Neglected tropical diseases (NTDs) affect 1 billion people worldwide, primarily in tropical climates and low-income communities.
The U.S. Agency for International Development (USAID) partners with Pacific Island nations to fight four of these parasitic and bacterial conditions that are prevalent in the region — lymphatic filariasis, scabies, soil-transmitted helminths and yaws.
By delivering medicine, conducting screenings and building awareness, USAID and its partners are working to rid the world of these preventable, debilitating diseases to build a healthier, more resilient region.
The World Health Organization (WHO) has identified lymphatic filariasis — a mosquito-transmitted disease that can damage the kidneys and the immune and lymphatic systems and cause painful swelling and deformities — as a frequent and widespread problem in Papua New Guinea. The disease is present in 14 of the country’s 22 provinces.
USAID supports a drug treatment campaign that targets lymphatic filariasis in Papua New Guinea’s East New Britain province. As of May 2022, the program had treated nearly 83% of the province’s population. Treatment methods, such as antiparasitic drugs and chemotherapy, are critical to stopping the spread of lymphatic filariasis.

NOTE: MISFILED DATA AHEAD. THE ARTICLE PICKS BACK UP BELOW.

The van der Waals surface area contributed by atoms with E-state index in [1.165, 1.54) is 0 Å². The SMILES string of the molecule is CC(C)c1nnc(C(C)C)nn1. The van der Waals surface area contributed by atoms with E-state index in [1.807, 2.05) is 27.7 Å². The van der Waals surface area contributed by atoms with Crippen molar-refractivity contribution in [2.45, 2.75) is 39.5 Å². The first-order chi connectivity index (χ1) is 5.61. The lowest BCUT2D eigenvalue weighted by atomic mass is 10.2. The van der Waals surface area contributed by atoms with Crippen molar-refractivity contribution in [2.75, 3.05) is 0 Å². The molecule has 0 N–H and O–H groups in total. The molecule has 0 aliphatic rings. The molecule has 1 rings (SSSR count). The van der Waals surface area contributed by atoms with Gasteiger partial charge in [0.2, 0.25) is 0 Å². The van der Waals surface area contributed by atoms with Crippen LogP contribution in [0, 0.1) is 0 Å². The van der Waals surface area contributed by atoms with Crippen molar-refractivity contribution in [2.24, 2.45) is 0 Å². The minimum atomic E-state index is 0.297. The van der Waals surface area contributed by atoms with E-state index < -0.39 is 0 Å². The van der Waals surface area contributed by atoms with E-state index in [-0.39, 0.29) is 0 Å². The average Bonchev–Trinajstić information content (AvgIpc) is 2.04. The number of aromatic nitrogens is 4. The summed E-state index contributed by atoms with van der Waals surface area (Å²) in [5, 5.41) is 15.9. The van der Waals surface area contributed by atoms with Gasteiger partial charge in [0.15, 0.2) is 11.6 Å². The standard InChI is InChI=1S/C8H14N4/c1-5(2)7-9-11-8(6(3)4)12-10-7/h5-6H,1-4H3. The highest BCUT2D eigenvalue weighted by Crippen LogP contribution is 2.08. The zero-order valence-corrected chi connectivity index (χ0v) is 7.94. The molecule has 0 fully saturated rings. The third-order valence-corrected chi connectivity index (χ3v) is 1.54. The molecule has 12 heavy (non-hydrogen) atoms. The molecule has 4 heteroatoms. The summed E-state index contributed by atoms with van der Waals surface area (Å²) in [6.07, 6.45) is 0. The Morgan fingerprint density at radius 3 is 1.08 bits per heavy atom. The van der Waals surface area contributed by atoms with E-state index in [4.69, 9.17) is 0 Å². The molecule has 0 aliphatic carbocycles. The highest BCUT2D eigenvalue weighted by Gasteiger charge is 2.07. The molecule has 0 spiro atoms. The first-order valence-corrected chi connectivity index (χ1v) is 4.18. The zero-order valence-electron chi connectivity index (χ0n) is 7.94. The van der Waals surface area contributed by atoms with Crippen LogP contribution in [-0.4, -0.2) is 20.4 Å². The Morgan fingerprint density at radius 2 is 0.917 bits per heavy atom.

Working in partnership with the WHO, USAID has provided antiparasitic drugs to assist Vanuatu’s fight against scabies, an infection caused by mites and spread through skin contact, that can lead to sores and scaly skin, as well as heart disease and death.
Vanuatu has completed the first phase of its scabies treatment plan across one-third of its provinces — successfully treating over 8% of its population and making the country a model for scabies eradication in the Pacific region.
Pacific Island communities are more susceptible to scabies, given the climate and limited access to treatment. In October 2022, USAID and the World Scabies Program supported Fiji in launching its drug treatment campaign against the disease, which the WHO designated an NTD in 2017.
USAID, the WHO and Vanuatu also screen for soil-transmitted helminths — intestinal worms spread through unwashed or undercooked food grown in contaminated soil.
The partnership also delivers antiparasitic drugs to Vanuatu’s communities that are most in need. Since 2021, USAID has treated over 23,000 individuals for intestinal worms, which can cause diarrhea, stomach pain, and physical or cognitive disabilities.
USAID also has conducted skin screenings to help Vanuatu stop the spread of yaws. The bacterial infection, which primarily affects children, is endemic to the Pacific Islands, where a humid climate and limited access to health services make the NTD more prevalent.
Spread through contact with open wounds, yaws can cause painful bumps or lesions, as well as swelling of the bones and fingers, and can be impairing and disfiguring. USAID’s partnerships have protected nearly 5,000 people against the disease.
A version of this article was previously published by USAID. Read the full USAID version here.